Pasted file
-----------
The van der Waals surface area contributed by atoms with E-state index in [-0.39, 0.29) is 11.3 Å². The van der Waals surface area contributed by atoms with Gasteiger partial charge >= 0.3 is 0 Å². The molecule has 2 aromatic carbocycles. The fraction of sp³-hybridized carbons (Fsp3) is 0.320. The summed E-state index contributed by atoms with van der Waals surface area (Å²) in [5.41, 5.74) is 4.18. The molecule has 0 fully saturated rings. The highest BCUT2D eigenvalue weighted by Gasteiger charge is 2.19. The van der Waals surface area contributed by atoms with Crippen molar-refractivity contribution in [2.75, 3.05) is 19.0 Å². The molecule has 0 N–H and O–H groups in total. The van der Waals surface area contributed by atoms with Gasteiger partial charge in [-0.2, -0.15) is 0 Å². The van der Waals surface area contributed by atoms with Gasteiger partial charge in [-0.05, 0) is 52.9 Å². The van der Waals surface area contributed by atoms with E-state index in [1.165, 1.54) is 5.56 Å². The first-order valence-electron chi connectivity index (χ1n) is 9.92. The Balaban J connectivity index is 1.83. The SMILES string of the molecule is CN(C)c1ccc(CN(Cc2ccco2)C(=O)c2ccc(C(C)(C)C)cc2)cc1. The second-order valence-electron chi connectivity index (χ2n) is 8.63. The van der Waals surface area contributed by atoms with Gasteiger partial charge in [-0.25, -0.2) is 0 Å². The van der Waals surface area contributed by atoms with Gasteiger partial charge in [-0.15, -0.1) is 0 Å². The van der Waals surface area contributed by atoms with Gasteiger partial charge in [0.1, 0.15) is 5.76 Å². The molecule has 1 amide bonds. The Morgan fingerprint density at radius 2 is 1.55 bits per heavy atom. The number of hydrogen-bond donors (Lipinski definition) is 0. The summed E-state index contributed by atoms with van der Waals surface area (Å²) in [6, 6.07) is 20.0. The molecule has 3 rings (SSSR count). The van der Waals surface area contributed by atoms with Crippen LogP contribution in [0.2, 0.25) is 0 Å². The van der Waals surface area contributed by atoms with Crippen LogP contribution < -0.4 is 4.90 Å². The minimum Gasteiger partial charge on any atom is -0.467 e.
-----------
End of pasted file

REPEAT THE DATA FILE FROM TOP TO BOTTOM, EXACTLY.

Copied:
The van der Waals surface area contributed by atoms with E-state index in [-0.39, 0.29) is 11.3 Å². The van der Waals surface area contributed by atoms with Gasteiger partial charge >= 0.3 is 0 Å². The molecule has 2 aromatic carbocycles. The fraction of sp³-hybridized carbons (Fsp3) is 0.320. The summed E-state index contributed by atoms with van der Waals surface area (Å²) in [5.41, 5.74) is 4.18. The molecule has 0 fully saturated rings. The highest BCUT2D eigenvalue weighted by Gasteiger charge is 2.19. The van der Waals surface area contributed by atoms with Crippen molar-refractivity contribution in [2.75, 3.05) is 19.0 Å². The molecule has 0 N–H and O–H groups in total. The van der Waals surface area contributed by atoms with Gasteiger partial charge in [-0.2, -0.15) is 0 Å². The van der Waals surface area contributed by atoms with Gasteiger partial charge in [-0.05, 0) is 52.9 Å². The van der Waals surface area contributed by atoms with E-state index in [1.165, 1.54) is 5.56 Å². The first-order valence-electron chi connectivity index (χ1n) is 9.92. The Balaban J connectivity index is 1.83. The SMILES string of the molecule is CN(C)c1ccc(CN(Cc2ccco2)C(=O)c2ccc(C(C)(C)C)cc2)cc1. The second-order valence-electron chi connectivity index (χ2n) is 8.63. The van der Waals surface area contributed by atoms with Gasteiger partial charge in [-0.25, -0.2) is 0 Å². The van der Waals surface area contributed by atoms with Gasteiger partial charge in [-0.15, -0.1) is 0 Å². The van der Waals surface area contributed by atoms with Gasteiger partial charge in [0.1, 0.15) is 5.76 Å². The molecule has 1 amide bonds. The Morgan fingerprint density at radius 2 is 1.55 bits per heavy atom. The number of hydrogen-bond donors (Lipinski definition) is 0. The summed E-state index contributed by atoms with van der Waals surface area (Å²) in [6, 6.07) is 20.0. The molecule has 3 rings (SSSR count). The van der Waals surface area contributed by atoms with Crippen LogP contribution in [0.2, 0.25) is 0 Å². The van der Waals surface area contributed by atoms with Crippen LogP contribution < -0.4 is 4.90 Å². The minimum Gasteiger partial charge on any atom is -0.467 e.